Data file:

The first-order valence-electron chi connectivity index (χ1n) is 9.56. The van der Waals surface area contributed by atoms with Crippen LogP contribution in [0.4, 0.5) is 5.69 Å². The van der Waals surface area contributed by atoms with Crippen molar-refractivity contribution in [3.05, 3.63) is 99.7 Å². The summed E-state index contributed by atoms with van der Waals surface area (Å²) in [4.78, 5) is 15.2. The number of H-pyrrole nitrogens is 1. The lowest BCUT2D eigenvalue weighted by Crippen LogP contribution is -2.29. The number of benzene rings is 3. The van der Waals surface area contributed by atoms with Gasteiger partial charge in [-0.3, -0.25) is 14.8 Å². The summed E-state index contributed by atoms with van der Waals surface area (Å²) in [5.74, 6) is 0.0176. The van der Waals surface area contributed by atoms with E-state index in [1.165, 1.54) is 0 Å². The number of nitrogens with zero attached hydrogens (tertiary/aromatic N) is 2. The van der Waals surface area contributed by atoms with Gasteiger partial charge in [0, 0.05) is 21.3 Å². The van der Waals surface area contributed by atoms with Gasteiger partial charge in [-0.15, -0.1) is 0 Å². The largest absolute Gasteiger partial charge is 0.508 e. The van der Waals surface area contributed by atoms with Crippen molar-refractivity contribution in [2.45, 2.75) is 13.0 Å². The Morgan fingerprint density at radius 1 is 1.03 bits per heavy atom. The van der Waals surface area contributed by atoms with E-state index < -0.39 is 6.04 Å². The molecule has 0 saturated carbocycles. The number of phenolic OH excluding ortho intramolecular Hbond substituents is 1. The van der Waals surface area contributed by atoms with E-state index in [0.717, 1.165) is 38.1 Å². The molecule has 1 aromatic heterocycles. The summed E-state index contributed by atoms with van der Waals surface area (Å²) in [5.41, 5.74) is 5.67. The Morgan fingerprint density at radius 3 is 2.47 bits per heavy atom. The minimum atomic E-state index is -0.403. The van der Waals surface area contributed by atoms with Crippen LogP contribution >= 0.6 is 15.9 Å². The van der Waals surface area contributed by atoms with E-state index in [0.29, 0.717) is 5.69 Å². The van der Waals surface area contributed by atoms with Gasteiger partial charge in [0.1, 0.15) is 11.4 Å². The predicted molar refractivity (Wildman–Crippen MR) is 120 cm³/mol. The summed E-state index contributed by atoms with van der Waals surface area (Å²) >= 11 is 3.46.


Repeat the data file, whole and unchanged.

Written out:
The first-order valence-electron chi connectivity index (χ1n) is 9.56. The van der Waals surface area contributed by atoms with Crippen LogP contribution in [0.4, 0.5) is 5.69 Å². The van der Waals surface area contributed by atoms with Crippen molar-refractivity contribution in [3.05, 3.63) is 99.7 Å². The summed E-state index contributed by atoms with van der Waals surface area (Å²) in [4.78, 5) is 15.2. The number of H-pyrrole nitrogens is 1. The lowest BCUT2D eigenvalue weighted by Crippen LogP contribution is -2.29. The number of benzene rings is 3. The van der Waals surface area contributed by atoms with Gasteiger partial charge in [-0.3, -0.25) is 14.8 Å². The summed E-state index contributed by atoms with van der Waals surface area (Å²) in [5.74, 6) is 0.0176. The van der Waals surface area contributed by atoms with E-state index in [1.165, 1.54) is 0 Å². The number of nitrogens with zero attached hydrogens (tertiary/aromatic N) is 2. The van der Waals surface area contributed by atoms with Gasteiger partial charge in [0, 0.05) is 21.3 Å². The van der Waals surface area contributed by atoms with Gasteiger partial charge in [-0.15, -0.1) is 0 Å². The largest absolute Gasteiger partial charge is 0.508 e. The van der Waals surface area contributed by atoms with Crippen molar-refractivity contribution in [2.45, 2.75) is 13.0 Å². The Morgan fingerprint density at radius 1 is 1.03 bits per heavy atom. The van der Waals surface area contributed by atoms with E-state index < -0.39 is 6.04 Å². The molecule has 0 saturated carbocycles. The number of phenolic OH excluding ortho intramolecular Hbond substituents is 1. The van der Waals surface area contributed by atoms with E-state index in [0.717, 1.165) is 38.1 Å². The molecule has 1 aromatic heterocycles. The summed E-state index contributed by atoms with van der Waals surface area (Å²) in [5.41, 5.74) is 5.67. The Morgan fingerprint density at radius 3 is 2.47 bits per heavy atom. The minimum atomic E-state index is -0.403. The van der Waals surface area contributed by atoms with Crippen LogP contribution >= 0.6 is 15.9 Å². The van der Waals surface area contributed by atoms with E-state index in [0.29, 0.717) is 5.69 Å². The van der Waals surface area contributed by atoms with Gasteiger partial charge in [0.1, 0.15) is 11.4 Å². The predicted molar refractivity (Wildman–Crippen MR) is 120 cm³/mol. The summed E-state index contributed by atoms with van der Waals surface area (Å²) >= 11 is 3.46.